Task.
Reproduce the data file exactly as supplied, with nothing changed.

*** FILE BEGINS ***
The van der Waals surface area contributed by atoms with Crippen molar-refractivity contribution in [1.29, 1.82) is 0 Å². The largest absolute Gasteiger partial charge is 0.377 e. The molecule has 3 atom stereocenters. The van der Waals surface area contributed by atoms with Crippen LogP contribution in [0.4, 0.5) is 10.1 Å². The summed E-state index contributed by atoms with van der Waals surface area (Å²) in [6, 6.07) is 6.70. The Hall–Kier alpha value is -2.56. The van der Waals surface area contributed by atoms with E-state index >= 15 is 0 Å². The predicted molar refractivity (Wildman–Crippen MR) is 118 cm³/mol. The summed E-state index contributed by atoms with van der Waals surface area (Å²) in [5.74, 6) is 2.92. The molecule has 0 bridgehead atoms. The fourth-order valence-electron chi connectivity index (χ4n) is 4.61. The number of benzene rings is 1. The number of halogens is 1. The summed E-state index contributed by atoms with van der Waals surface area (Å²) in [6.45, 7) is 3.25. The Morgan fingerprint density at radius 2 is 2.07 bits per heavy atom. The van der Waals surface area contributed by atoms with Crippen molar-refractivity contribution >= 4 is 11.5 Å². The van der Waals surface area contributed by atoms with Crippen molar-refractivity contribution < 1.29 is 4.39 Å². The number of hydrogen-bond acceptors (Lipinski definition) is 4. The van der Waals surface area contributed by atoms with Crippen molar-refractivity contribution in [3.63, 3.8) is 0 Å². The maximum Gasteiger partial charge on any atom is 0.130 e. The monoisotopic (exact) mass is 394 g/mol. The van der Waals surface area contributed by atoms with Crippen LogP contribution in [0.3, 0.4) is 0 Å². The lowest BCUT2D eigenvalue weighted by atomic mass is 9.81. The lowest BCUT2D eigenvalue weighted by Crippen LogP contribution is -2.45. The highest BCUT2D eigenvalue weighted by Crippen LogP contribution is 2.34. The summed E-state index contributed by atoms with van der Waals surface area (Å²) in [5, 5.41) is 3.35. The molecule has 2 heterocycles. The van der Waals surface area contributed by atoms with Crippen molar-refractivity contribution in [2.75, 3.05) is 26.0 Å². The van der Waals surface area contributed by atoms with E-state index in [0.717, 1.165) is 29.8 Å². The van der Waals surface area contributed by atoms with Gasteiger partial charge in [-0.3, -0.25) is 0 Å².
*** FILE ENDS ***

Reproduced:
The van der Waals surface area contributed by atoms with Crippen molar-refractivity contribution in [1.29, 1.82) is 0 Å². The largest absolute Gasteiger partial charge is 0.377 e. The molecule has 3 atom stereocenters. The van der Waals surface area contributed by atoms with Crippen LogP contribution in [0.4, 0.5) is 10.1 Å². The summed E-state index contributed by atoms with van der Waals surface area (Å²) in [6, 6.07) is 6.70. The Hall–Kier alpha value is -2.56. The van der Waals surface area contributed by atoms with E-state index >= 15 is 0 Å². The predicted molar refractivity (Wildman–Crippen MR) is 118 cm³/mol. The summed E-state index contributed by atoms with van der Waals surface area (Å²) in [5.74, 6) is 2.92. The molecule has 0 bridgehead atoms. The fourth-order valence-electron chi connectivity index (χ4n) is 4.61. The number of benzene rings is 1. The number of halogens is 1. The summed E-state index contributed by atoms with van der Waals surface area (Å²) in [6.45, 7) is 3.25. The Morgan fingerprint density at radius 2 is 2.07 bits per heavy atom. The van der Waals surface area contributed by atoms with Crippen molar-refractivity contribution >= 4 is 11.5 Å². The van der Waals surface area contributed by atoms with Crippen molar-refractivity contribution < 1.29 is 4.39 Å². The number of hydrogen-bond acceptors (Lipinski definition) is 4. The van der Waals surface area contributed by atoms with Crippen molar-refractivity contribution in [3.63, 3.8) is 0 Å². The maximum Gasteiger partial charge on any atom is 0.130 e. The monoisotopic (exact) mass is 394 g/mol. The van der Waals surface area contributed by atoms with Crippen LogP contribution in [0.3, 0.4) is 0 Å². The lowest BCUT2D eigenvalue weighted by atomic mass is 9.81. The lowest BCUT2D eigenvalue weighted by Crippen LogP contribution is -2.45. The highest BCUT2D eigenvalue weighted by Crippen LogP contribution is 2.34. The summed E-state index contributed by atoms with van der Waals surface area (Å²) in [5, 5.41) is 3.35. The molecule has 2 heterocycles. The van der Waals surface area contributed by atoms with Crippen molar-refractivity contribution in [2.75, 3.05) is 26.0 Å². The van der Waals surface area contributed by atoms with E-state index in [0.717, 1.165) is 29.8 Å². The van der Waals surface area contributed by atoms with Gasteiger partial charge in [-0.3, -0.25) is 0 Å².